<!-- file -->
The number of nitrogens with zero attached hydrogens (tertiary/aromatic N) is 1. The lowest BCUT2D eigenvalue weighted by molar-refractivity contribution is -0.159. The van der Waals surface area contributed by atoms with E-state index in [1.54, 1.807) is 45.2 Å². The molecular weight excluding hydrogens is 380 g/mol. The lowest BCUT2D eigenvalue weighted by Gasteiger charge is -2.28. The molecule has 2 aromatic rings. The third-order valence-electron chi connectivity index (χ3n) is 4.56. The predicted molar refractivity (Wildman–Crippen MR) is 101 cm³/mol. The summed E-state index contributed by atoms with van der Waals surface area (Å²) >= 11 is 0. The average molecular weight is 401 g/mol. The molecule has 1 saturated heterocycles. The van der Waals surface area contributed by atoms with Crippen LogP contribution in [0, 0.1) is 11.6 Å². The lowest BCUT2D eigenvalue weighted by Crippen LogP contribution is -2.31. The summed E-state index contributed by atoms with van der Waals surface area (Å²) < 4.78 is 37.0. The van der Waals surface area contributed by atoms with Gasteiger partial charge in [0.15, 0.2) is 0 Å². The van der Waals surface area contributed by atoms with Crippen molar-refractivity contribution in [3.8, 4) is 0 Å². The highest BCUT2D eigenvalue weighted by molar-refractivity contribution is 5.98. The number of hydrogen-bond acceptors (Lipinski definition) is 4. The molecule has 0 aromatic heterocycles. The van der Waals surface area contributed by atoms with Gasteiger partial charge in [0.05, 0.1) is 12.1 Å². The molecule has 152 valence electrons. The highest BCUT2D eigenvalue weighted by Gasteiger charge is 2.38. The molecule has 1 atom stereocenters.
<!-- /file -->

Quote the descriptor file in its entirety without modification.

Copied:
The number of nitrogens with zero attached hydrogens (tertiary/aromatic N) is 1. The lowest BCUT2D eigenvalue weighted by molar-refractivity contribution is -0.159. The van der Waals surface area contributed by atoms with E-state index in [1.54, 1.807) is 45.2 Å². The molecular weight excluding hydrogens is 380 g/mol. The lowest BCUT2D eigenvalue weighted by Gasteiger charge is -2.28. The molecule has 2 aromatic rings. The third-order valence-electron chi connectivity index (χ3n) is 4.56. The predicted molar refractivity (Wildman–Crippen MR) is 101 cm³/mol. The summed E-state index contributed by atoms with van der Waals surface area (Å²) >= 11 is 0. The average molecular weight is 401 g/mol. The molecule has 1 saturated heterocycles. The van der Waals surface area contributed by atoms with Crippen LogP contribution in [0, 0.1) is 11.6 Å². The lowest BCUT2D eigenvalue weighted by Crippen LogP contribution is -2.31. The summed E-state index contributed by atoms with van der Waals surface area (Å²) < 4.78 is 37.0. The van der Waals surface area contributed by atoms with Gasteiger partial charge in [0.15, 0.2) is 0 Å². The van der Waals surface area contributed by atoms with Crippen molar-refractivity contribution in [3.8, 4) is 0 Å². The highest BCUT2D eigenvalue weighted by molar-refractivity contribution is 5.98. The number of hydrogen-bond acceptors (Lipinski definition) is 4. The molecule has 0 aromatic heterocycles. The van der Waals surface area contributed by atoms with Gasteiger partial charge in [0.05, 0.1) is 12.1 Å². The molecule has 152 valence electrons. The highest BCUT2D eigenvalue weighted by Gasteiger charge is 2.38. The molecule has 1 atom stereocenters.